GSD's are not normally social butterflies and their play style is very rough compared to other breeds.
Instead of spending so much time at the dog park in such unstructured environment, get him into some classes and work his brain.
But you may have to teach him that approaching other dogs is a no-no, because many dogs don't appreciate it.
Socializing is NOT playing with other dogs, it is experiencing new things, scents, surfaces...
Don't set your dog up to fail.

Shade 03-19-2014 09:12 AM

I agree with Jane, Delgado played fine at the dog park until he got about 9 months old and started really feeling his oats as they say. He was intact and he lost his puppy license, other dogs started treating him aggressively and he started to play harshly back, I quit the park entirely and now he plays with dogs that I know only. GSD's are very rough players and not all dogs like their style

If he loves dogs like Delgado does then set up play dates, I take Delgado once a week to my parents to play with their labradoodle who is his best friend. They run and play for hours and that's all the doggie play he really needs, he'd love more but he doesn't need it.

Blanketback 03-19-2014 11:09 AM

IME, being in the dog park when there's a pack of dogs there isn't the best time anyway, since this increases the odds of a fight breaking out with too many dogs cooped up in one tiny area. I met an owner of a pup that had a similar play style (read: neck chewer, lol) and we made play dates when it wasn't busy. This worked well, since nobody thought they were being "mean" when they were just playing in a normal-to-us way, lol.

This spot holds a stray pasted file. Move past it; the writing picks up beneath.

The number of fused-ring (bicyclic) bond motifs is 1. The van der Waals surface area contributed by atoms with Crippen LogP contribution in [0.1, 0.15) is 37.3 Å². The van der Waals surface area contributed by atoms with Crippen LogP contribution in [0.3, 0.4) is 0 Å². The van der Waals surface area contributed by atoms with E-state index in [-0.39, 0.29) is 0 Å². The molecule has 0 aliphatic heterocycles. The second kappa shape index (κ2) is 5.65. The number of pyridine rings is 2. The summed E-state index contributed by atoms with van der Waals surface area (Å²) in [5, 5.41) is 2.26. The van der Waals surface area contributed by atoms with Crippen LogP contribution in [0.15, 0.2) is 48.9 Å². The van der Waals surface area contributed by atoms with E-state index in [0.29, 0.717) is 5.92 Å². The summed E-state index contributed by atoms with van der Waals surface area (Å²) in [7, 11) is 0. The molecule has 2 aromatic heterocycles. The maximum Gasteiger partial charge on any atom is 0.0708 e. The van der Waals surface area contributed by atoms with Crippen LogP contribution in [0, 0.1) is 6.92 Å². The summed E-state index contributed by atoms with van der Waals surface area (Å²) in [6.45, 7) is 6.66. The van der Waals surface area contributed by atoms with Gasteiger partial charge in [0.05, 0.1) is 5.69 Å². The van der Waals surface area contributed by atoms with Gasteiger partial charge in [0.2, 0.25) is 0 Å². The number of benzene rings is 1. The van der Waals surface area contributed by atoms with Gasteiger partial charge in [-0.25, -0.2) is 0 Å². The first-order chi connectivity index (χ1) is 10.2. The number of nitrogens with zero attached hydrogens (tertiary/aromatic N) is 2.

rumhelka 03-19-2014 12:20 PM

I think that you are asking for trouble by taking your intact male to a dog park where multiple dogs are present. Even when your dog is a "gentle giant" he will react differently in a crowd (pack mode). A pack can kill a weaker (submissive) dog in a heart beat. How will you feel if your dog injures or kills another dog? will you love him the same?
You are saying that while he's holding another dog's neck, he is "smiling and is playful". That's too much of a personification to me. I know that dogs have facial expressions and do smile, are goofy at times, etc. But not when they are holding a stranger by the neck! A well- known dog, yes. It's a different story. My three females often play "I'll kill you" game. But you have to know all the dogs involved and their possible reactions. Please, take our advise to heart, we want the best for you and your dog...

SunCzarina 03-19-2014 12:29 PM

If you want to keep up with the dog park visits, stop going so often. When and if he goes after another dog in a group like you're describing, it's game over. Leash on, get in the car now, completely unacceptable.

To put it in human terms, he's just a teenage boy flexing and testing his limits.

You could also look into Herder Overlord theory and see if you think it applies.